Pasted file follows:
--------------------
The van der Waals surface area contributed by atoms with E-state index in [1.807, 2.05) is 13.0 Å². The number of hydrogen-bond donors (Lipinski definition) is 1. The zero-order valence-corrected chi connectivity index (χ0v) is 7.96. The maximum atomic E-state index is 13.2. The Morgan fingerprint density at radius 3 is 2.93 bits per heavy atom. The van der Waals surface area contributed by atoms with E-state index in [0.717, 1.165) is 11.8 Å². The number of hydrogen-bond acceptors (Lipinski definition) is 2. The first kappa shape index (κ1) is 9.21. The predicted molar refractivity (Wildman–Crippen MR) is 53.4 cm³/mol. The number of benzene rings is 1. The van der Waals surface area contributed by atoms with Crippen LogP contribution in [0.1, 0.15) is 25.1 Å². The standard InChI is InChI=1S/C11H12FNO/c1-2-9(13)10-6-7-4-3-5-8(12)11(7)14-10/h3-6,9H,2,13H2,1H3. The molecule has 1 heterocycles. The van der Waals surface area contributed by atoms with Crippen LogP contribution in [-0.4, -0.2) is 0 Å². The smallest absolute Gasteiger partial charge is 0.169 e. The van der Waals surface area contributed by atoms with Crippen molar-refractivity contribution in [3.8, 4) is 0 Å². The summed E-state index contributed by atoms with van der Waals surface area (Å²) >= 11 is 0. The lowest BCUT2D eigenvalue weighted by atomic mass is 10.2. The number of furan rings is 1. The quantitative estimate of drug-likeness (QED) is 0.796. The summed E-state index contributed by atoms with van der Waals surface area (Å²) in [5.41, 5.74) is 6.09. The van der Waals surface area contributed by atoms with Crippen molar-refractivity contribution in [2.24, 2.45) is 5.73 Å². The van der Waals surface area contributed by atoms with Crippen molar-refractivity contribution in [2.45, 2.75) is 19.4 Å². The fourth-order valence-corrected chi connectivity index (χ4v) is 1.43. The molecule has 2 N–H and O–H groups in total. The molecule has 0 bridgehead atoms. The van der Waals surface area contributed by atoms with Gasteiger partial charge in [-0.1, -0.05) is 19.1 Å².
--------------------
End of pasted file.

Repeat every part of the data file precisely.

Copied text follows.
The van der Waals surface area contributed by atoms with E-state index in [1.807, 2.05) is 13.0 Å². The number of hydrogen-bond donors (Lipinski definition) is 1. The zero-order valence-corrected chi connectivity index (χ0v) is 7.96. The maximum atomic E-state index is 13.2. The Morgan fingerprint density at radius 3 is 2.93 bits per heavy atom. The van der Waals surface area contributed by atoms with E-state index in [0.717, 1.165) is 11.8 Å². The number of hydrogen-bond acceptors (Lipinski definition) is 2. The first kappa shape index (κ1) is 9.21. The predicted molar refractivity (Wildman–Crippen MR) is 53.4 cm³/mol. The number of benzene rings is 1. The van der Waals surface area contributed by atoms with Crippen LogP contribution in [0.1, 0.15) is 25.1 Å². The standard InChI is InChI=1S/C11H12FNO/c1-2-9(13)10-6-7-4-3-5-8(12)11(7)14-10/h3-6,9H,2,13H2,1H3. The molecule has 1 heterocycles. The van der Waals surface area contributed by atoms with Crippen LogP contribution in [-0.4, -0.2) is 0 Å². The smallest absolute Gasteiger partial charge is 0.169 e. The van der Waals surface area contributed by atoms with Crippen molar-refractivity contribution in [3.8, 4) is 0 Å². The summed E-state index contributed by atoms with van der Waals surface area (Å²) >= 11 is 0. The lowest BCUT2D eigenvalue weighted by atomic mass is 10.2. The number of furan rings is 1. The quantitative estimate of drug-likeness (QED) is 0.796. The summed E-state index contributed by atoms with van der Waals surface area (Å²) in [5.41, 5.74) is 6.09. The van der Waals surface area contributed by atoms with Crippen molar-refractivity contribution in [2.24, 2.45) is 5.73 Å². The van der Waals surface area contributed by atoms with Crippen molar-refractivity contribution in [2.45, 2.75) is 19.4 Å². The fourth-order valence-corrected chi connectivity index (χ4v) is 1.43. The molecule has 2 N–H and O–H groups in total. The molecule has 0 bridgehead atoms. The van der Waals surface area contributed by atoms with Gasteiger partial charge in [-0.1, -0.05) is 19.1 Å².